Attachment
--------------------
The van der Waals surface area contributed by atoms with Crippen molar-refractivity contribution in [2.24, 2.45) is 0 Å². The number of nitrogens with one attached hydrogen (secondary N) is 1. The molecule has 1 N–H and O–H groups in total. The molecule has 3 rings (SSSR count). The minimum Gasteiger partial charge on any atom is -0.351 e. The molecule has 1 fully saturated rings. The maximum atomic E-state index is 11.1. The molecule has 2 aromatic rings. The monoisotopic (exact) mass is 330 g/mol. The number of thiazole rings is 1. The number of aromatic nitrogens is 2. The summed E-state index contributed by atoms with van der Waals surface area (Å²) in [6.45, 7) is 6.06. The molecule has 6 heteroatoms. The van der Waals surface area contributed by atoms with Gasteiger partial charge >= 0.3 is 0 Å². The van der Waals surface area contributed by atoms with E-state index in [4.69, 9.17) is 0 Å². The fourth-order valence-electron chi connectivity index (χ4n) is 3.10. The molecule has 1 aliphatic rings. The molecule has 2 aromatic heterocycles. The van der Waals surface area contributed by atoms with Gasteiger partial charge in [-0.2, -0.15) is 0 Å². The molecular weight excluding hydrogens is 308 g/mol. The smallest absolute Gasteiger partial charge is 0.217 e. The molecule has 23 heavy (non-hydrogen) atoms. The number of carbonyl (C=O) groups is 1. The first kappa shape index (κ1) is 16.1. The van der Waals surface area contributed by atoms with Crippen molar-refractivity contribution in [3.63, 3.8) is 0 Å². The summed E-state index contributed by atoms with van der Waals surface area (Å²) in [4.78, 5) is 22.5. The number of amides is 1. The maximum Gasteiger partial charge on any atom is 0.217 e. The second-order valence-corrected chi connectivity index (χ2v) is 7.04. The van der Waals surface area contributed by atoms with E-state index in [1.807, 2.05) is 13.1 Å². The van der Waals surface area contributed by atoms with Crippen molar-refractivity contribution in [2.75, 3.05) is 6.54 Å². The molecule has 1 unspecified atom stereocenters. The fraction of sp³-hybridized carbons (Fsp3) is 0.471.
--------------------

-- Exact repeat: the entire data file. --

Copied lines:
The van der Waals surface area contributed by atoms with Crippen molar-refractivity contribution in [2.24, 2.45) is 0 Å². The number of nitrogens with one attached hydrogen (secondary N) is 1. The molecule has 1 N–H and O–H groups in total. The molecule has 3 rings (SSSR count). The minimum Gasteiger partial charge on any atom is -0.351 e. The molecule has 1 fully saturated rings. The maximum atomic E-state index is 11.1. The molecule has 2 aromatic rings. The monoisotopic (exact) mass is 330 g/mol. The number of thiazole rings is 1. The number of aromatic nitrogens is 2. The summed E-state index contributed by atoms with van der Waals surface area (Å²) in [6.45, 7) is 6.06. The molecule has 6 heteroatoms. The van der Waals surface area contributed by atoms with Gasteiger partial charge >= 0.3 is 0 Å². The van der Waals surface area contributed by atoms with E-state index in [4.69, 9.17) is 0 Å². The fourth-order valence-electron chi connectivity index (χ4n) is 3.10. The molecule has 1 aliphatic rings. The molecule has 2 aromatic heterocycles. The van der Waals surface area contributed by atoms with Gasteiger partial charge in [-0.2, -0.15) is 0 Å². The molecular weight excluding hydrogens is 308 g/mol. The smallest absolute Gasteiger partial charge is 0.217 e. The molecule has 23 heavy (non-hydrogen) atoms. The number of carbonyl (C=O) groups is 1. The first kappa shape index (κ1) is 16.1. The van der Waals surface area contributed by atoms with Crippen molar-refractivity contribution in [3.63, 3.8) is 0 Å². The summed E-state index contributed by atoms with van der Waals surface area (Å²) in [4.78, 5) is 22.5. The number of amides is 1. The maximum Gasteiger partial charge on any atom is 0.217 e. The second-order valence-corrected chi connectivity index (χ2v) is 7.04. The van der Waals surface area contributed by atoms with E-state index in [1.807, 2.05) is 13.1 Å². The van der Waals surface area contributed by atoms with Crippen molar-refractivity contribution in [2.75, 3.05) is 6.54 Å². The molecule has 1 unspecified atom stereocenters. The fraction of sp³-hybridized carbons (Fsp3) is 0.471.